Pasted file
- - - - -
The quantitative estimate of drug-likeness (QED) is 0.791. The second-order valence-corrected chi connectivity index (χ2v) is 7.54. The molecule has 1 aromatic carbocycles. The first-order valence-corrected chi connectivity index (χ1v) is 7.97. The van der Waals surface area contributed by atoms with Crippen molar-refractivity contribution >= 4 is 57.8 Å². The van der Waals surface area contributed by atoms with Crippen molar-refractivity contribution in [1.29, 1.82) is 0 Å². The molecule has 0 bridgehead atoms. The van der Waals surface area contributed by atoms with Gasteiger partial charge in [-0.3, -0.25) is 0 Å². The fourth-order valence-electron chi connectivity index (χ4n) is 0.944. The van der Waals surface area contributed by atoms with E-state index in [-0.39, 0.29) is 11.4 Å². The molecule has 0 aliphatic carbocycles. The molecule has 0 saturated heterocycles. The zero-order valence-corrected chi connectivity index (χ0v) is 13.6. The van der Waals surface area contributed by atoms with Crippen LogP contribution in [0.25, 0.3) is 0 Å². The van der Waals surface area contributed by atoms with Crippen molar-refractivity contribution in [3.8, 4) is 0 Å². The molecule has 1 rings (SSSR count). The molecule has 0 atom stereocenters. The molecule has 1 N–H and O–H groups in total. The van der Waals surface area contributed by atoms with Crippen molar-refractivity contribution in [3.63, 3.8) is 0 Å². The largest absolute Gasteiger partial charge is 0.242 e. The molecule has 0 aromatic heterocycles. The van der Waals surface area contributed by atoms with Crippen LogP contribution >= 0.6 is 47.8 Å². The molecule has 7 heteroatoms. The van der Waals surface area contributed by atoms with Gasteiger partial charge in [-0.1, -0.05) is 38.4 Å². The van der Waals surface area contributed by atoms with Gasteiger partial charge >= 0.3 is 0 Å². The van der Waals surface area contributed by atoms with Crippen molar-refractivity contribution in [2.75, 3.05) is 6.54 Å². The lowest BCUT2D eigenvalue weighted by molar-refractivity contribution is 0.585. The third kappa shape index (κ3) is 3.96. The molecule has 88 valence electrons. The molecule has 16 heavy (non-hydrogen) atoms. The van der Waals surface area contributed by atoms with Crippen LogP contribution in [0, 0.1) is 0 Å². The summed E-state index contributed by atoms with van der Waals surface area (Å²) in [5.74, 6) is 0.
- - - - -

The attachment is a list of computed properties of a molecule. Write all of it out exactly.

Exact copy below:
The quantitative estimate of drug-likeness (QED) is 0.791. The second-order valence-corrected chi connectivity index (χ2v) is 7.54. The molecule has 1 aromatic carbocycles. The first-order valence-corrected chi connectivity index (χ1v) is 7.97. The van der Waals surface area contributed by atoms with Crippen molar-refractivity contribution >= 4 is 57.8 Å². The van der Waals surface area contributed by atoms with Crippen molar-refractivity contribution in [1.29, 1.82) is 0 Å². The molecule has 0 bridgehead atoms. The van der Waals surface area contributed by atoms with Gasteiger partial charge in [-0.3, -0.25) is 0 Å². The fourth-order valence-electron chi connectivity index (χ4n) is 0.944. The van der Waals surface area contributed by atoms with E-state index in [-0.39, 0.29) is 11.4 Å². The molecule has 0 aliphatic carbocycles. The molecule has 0 saturated heterocycles. The zero-order valence-corrected chi connectivity index (χ0v) is 13.6. The van der Waals surface area contributed by atoms with Crippen LogP contribution in [0.25, 0.3) is 0 Å². The van der Waals surface area contributed by atoms with Crippen molar-refractivity contribution in [3.8, 4) is 0 Å². The molecule has 1 rings (SSSR count). The molecule has 0 atom stereocenters. The molecule has 1 N–H and O–H groups in total. The van der Waals surface area contributed by atoms with Crippen molar-refractivity contribution in [3.63, 3.8) is 0 Å². The largest absolute Gasteiger partial charge is 0.242 e. The molecule has 0 aromatic heterocycles. The van der Waals surface area contributed by atoms with Crippen LogP contribution >= 0.6 is 47.8 Å². The molecule has 7 heteroatoms. The van der Waals surface area contributed by atoms with Gasteiger partial charge in [-0.1, -0.05) is 38.4 Å². The van der Waals surface area contributed by atoms with Gasteiger partial charge >= 0.3 is 0 Å². The van der Waals surface area contributed by atoms with Crippen molar-refractivity contribution in [2.75, 3.05) is 6.54 Å². The lowest BCUT2D eigenvalue weighted by molar-refractivity contribution is 0.585. The third kappa shape index (κ3) is 3.96. The molecule has 88 valence electrons. The molecule has 16 heavy (non-hydrogen) atoms. The van der Waals surface area contributed by atoms with Crippen LogP contribution in [0, 0.1) is 0 Å². The summed E-state index contributed by atoms with van der Waals surface area (Å²) in [5.74, 6) is 0.